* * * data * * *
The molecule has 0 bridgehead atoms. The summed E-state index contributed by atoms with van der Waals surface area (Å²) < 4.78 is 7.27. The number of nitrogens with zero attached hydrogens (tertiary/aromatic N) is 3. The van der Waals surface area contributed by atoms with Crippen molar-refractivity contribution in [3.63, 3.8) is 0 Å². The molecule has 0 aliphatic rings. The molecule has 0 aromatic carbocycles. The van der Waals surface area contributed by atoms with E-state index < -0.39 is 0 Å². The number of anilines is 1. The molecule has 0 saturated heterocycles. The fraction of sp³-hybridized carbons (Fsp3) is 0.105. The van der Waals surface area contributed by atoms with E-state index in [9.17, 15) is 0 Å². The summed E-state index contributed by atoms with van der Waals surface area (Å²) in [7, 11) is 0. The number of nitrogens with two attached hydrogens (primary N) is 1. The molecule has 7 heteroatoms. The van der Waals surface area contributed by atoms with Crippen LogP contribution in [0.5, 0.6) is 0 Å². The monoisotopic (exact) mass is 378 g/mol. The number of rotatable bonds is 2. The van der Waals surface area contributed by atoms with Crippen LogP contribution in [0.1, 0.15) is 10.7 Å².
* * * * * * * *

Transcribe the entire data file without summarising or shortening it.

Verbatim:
The molecule has 0 bridgehead atoms. The summed E-state index contributed by atoms with van der Waals surface area (Å²) < 4.78 is 7.27. The number of nitrogens with zero attached hydrogens (tertiary/aromatic N) is 3. The van der Waals surface area contributed by atoms with Crippen molar-refractivity contribution in [3.63, 3.8) is 0 Å². The molecule has 0 aliphatic rings. The molecule has 0 aromatic carbocycles. The van der Waals surface area contributed by atoms with E-state index < -0.39 is 0 Å². The number of anilines is 1. The molecule has 0 saturated heterocycles. The fraction of sp³-hybridized carbons (Fsp3) is 0.105. The van der Waals surface area contributed by atoms with E-state index in [9.17, 15) is 0 Å². The summed E-state index contributed by atoms with van der Waals surface area (Å²) in [7, 11) is 0. The number of nitrogens with two attached hydrogens (primary N) is 1. The molecule has 7 heteroatoms. The van der Waals surface area contributed by atoms with Crippen LogP contribution in [0.5, 0.6) is 0 Å². The monoisotopic (exact) mass is 378 g/mol. The number of rotatable bonds is 2. The van der Waals surface area contributed by atoms with Crippen LogP contribution in [0.1, 0.15) is 10.7 Å².